Me: "Helen, are you ready to work on your math?"
Helen: "Sure. What lesson are we on?"
Me: "You have a test today."
Helen: Her face lights up. "A test?! Yay!"
Helen bounces across the room with a smile, grabs a sharp pencil, and settles down to work through Math Test 21. Why can't I react like that to a test?!
Actually, all my kids like tests - at least the kind they have to do as part of their schoolwork. The reason for this fondness for tests isn't too complicated. On a non-test day in math, for example, we check over any missed problems from yesterday's homework, then read through and discuss a new lesson. Finally, depending on age, each child works through 25-30 problems in the new problem set, reviewing familiar concepts and practicing new ones. For my 5th grader, this means about 30-40 minutes of math work...for my highschool sophomore, maybe an hour and a half. But on test day - no review from yesterday, no lesson to discuss, and a cool 20 problems in black ink on a white sheet of paper. Because they spend so much time practicing their math on other days, because they really know the material, tests are easy cheesy and take only a fraction of the time required for a regular lesson. A test is really a kind of holiday - WooHoo!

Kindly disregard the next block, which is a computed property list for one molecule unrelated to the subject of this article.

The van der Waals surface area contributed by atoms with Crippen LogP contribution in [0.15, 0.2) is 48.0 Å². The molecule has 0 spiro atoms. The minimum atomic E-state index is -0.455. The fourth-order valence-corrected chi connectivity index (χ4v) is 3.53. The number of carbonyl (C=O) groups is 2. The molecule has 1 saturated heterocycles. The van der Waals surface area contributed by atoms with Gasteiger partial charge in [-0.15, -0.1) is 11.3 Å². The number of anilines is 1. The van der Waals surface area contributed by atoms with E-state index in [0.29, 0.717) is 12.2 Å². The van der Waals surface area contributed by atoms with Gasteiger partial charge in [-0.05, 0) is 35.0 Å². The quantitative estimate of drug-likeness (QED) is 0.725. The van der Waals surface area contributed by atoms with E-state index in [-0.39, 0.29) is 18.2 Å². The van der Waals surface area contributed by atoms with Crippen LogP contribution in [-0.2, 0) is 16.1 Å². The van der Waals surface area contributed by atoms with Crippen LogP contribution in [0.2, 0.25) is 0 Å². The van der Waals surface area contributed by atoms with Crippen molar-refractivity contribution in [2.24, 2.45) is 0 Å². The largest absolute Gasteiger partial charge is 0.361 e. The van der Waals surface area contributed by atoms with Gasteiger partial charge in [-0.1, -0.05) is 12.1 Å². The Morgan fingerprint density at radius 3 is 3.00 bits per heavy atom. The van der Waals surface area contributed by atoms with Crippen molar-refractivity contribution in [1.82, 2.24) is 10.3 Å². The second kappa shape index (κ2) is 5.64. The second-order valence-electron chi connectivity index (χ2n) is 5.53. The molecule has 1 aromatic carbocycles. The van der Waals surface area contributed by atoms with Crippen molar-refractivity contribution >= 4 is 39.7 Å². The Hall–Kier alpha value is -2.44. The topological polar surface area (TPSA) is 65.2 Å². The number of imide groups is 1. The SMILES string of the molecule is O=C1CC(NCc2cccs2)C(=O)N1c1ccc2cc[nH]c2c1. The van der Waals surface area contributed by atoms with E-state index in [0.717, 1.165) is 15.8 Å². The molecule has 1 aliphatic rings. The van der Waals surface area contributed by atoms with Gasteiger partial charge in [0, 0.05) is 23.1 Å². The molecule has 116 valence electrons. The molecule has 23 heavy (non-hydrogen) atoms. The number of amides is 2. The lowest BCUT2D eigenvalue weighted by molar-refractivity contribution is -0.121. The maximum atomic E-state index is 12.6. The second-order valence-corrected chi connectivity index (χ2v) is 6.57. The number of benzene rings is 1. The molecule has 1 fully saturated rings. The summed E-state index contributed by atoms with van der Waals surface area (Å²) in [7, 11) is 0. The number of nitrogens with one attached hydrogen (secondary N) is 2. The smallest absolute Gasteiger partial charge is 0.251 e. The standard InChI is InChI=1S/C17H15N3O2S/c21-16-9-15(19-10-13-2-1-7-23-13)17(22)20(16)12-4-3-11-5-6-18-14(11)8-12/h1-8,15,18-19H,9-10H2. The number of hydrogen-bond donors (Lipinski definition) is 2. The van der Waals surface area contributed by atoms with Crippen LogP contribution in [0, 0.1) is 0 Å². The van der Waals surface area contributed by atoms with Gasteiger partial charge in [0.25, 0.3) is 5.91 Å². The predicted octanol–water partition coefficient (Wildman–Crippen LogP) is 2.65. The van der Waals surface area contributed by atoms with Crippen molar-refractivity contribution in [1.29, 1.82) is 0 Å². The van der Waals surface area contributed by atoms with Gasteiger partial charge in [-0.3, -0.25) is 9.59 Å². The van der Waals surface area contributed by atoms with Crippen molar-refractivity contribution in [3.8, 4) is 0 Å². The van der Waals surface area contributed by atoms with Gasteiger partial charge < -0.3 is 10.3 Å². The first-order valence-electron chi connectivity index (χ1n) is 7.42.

I've written before about how miserably I handle tests in life. I usually don't even recognize a test until I'm in the middle of it and either freaking out or swinging punches or both. But maybe if I prepared more deliberately every day for tests - like my school kids - I could approach tests differently. If I took more time to study the Book, to think about (pray about) the lessons, then maybe, when I find myself facing a test, I could respond like Helen. Maybe I could respond with joy.
Count it all joy, my brothers, when you meet trials of various kinds, for you know that the testing of your faith produces steadfastness...